December 8, 2021
The U.S. Food and Drug Administration has completed the review of a notification regarding specific health claims related to the introduction of certain foods to infants and the reduction in the risk of developing food allergies.
FDA has concluded that manufacturers may use the below-specified claims on the label and in labeling of any food product that qualifies for the claims. The claims are based on authoritative statements from the Dietary Guidelines for Americans, 2020-2025.
“If a baby has severe eczema, egg allergy or both, introducing age-appropriate, peanut-containing foods as early as 4 months may reduce the risk of developing a peanut allergy. Caregivers should check with the baby’s healthcare provider before feeding the baby peanut-containing foods.”
“For babies with an increased risk of peanut allergy (babies with severe eczema, egg allergy or both), introducing age-appropriate, peanut-containing foods as early as 4 months may reduce the risk of developing a peanut allergy. Caregivers should check with the baby’s healthcare provider before feeding the baby peanut-containing foods.”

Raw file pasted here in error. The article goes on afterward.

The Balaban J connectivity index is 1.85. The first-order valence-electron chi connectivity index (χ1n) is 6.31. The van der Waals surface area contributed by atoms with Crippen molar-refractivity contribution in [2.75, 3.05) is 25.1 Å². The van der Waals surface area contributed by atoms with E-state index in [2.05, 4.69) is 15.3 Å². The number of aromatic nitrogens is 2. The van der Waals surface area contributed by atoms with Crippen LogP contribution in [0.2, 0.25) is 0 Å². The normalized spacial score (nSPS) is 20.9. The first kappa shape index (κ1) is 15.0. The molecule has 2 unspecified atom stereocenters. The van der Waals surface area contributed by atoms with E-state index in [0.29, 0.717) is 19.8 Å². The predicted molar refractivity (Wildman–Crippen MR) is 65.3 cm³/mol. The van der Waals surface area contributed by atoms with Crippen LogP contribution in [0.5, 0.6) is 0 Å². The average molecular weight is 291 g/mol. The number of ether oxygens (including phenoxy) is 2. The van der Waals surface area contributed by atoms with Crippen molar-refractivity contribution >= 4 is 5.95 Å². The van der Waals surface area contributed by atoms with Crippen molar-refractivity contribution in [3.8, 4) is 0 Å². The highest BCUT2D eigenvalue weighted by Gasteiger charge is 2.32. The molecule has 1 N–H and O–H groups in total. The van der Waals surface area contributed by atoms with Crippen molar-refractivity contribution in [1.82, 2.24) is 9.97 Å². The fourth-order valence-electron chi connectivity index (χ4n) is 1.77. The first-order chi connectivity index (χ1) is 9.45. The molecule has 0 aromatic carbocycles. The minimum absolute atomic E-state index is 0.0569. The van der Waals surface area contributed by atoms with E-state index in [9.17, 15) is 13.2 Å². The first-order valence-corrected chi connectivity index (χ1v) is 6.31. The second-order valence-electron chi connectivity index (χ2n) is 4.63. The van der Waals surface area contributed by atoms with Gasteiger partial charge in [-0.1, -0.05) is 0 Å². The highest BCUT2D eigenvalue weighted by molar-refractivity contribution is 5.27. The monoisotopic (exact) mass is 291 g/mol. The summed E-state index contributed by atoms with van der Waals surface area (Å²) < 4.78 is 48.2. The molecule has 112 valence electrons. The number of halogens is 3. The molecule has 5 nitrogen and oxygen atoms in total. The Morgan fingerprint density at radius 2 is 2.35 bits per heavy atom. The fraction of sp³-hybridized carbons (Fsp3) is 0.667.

These claims are in addition to the qualified health claim that the agency allowed in 2017 that links early peanut introduction and reduced risk of developing a peanut allergy.
Peanut allergy is one of the most common food allergies and, in the majority of individuals, it begins early in life and persists throughout life. The National Institute of Allergy and Infectious Diseases, part of the National Institutes of Health, has developed clinical recommendations to prevent the development of peanut allergy. The Addendum Guidelines for the Prevention of Peanut Allergy in the United States provides three guidelines for the early introduction of peanut-containing foods in infants, based on their level of risk for developing peanut allergy.
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